Love Me As I Am: How to Have an Inter-generational Conversation on Beauty Standards and Self-Worth

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Love Me As I Am: How to Have an Inter-generational Conversation on Beauty Standards and Self-Worth

August 29 @ 2:00 pm - 3:00 pm

Free – $15

Tickets are free to $5 – Please register here:
https://oacc.liveimpact.org/li/8737/sevent/evt/home/140115/69

Love Me As I Am: How to Have an Intergenerational Conversation on Beauty Standards and Self-Worth

You look fatter than last time — have you eaten yet? Criticism and ironic love all in one sentence — or is it? Join Susan Lieu, Cindy Nguyen, and Nelly Nguyen as they break down real Asian American family conversations, their meanings across generations, and practical tools to navigate sad awkward conversations with a hope of emotional connection.

On Saturday, August 29th, OACC will host a preview of the 140 LBS with a virtual panel discussion on beauty standards, self-worth, and how to come out of a conversation feeling more closer. Inspired by the themes conveyed in 140 LBS, the panel will examine the tension in parent-child communication and share tools to improve relationships while maintaining healthy boundaries.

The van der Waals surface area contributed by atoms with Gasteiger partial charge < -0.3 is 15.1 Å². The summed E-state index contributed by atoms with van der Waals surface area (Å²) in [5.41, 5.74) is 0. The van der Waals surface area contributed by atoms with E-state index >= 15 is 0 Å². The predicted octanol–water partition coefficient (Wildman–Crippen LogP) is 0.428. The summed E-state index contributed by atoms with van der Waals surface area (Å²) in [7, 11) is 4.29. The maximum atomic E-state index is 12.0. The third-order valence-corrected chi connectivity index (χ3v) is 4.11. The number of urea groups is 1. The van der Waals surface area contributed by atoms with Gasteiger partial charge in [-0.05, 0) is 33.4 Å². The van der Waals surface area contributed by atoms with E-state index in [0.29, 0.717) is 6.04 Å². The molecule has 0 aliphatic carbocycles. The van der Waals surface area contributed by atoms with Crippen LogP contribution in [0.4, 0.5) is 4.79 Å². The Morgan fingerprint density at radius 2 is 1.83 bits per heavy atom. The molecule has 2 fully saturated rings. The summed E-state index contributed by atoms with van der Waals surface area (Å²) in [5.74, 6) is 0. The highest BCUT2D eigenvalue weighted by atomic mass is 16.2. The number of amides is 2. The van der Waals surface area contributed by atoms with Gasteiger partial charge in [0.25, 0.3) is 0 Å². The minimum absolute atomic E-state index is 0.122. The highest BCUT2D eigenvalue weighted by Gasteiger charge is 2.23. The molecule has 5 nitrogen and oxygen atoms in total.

Speakers:
Cindy Nguyen, a postdoctoral fellow teaching Southeast Asian history at Brown University and creator of Family Notes, a conversation toolkit to help facilitate intergenerational, multilingual conversations between loved ones

Nelly Nguyen, a retired CM analyst, Vietnam War refugee, and mother of Thi Bui, author of The Best We Could Do

Susan Lieu, playwright and performer of solo theatrical show 140 LBS: How Beauty Killed My Mother

OACC is excited to bring “140 LBS: How Beauty Killed My Mother,” to a broader API audience through a virtual screening event hosted on Saturday, November 14. The solo theater work is written and performed by Susan Lieu, a first-generation American born to Vietnamese refugees. The performance weaves together several through-lines: inter-generational trauma; parent-child relationships; body insecurity and shame; repression and healing from personal loss; lack of accountability in the medical system; Vietnamese folkloric practice of spirit channeling.

This program is supported by a grant from the Alameda County Arts Commission


Read more about the speakers:

Susan Lieu is a Vietnamese-American activist, playwright, and performer who tells stories that refuse to be forgotten. With a vision for individual and community healing—made possible through the interplay of comedy and drama—her work delves deeply into the lived realities of body insecurity, grieving, and trauma. Her first theatrical solo show, “140 LBS: HOW BEAUTY KILLED MY MOTHER” is the true story of how her mother died from plastic surgery malpractice when Lieu was 11 years old and her search to find her mother’s killer. Susan self-produced a nearly sold-out 10-city National Tour with press from L.A. Times, NPR, The Washington Post (The Lily), NBC News, American Theatre, and The Seattle Times. Lieu has performed her show and its sequel 51 times to 6000 people in the past year. Her work has been showcased with The Wing Luke Museum, The Moth at Benaroya Hall, On The Boards, and Bumbershoot. Susan has a BA from Harvard, an MBA from Yale, and is the co-founder of Socola Chocolatier, an artisanal chocolate company in San Francisco.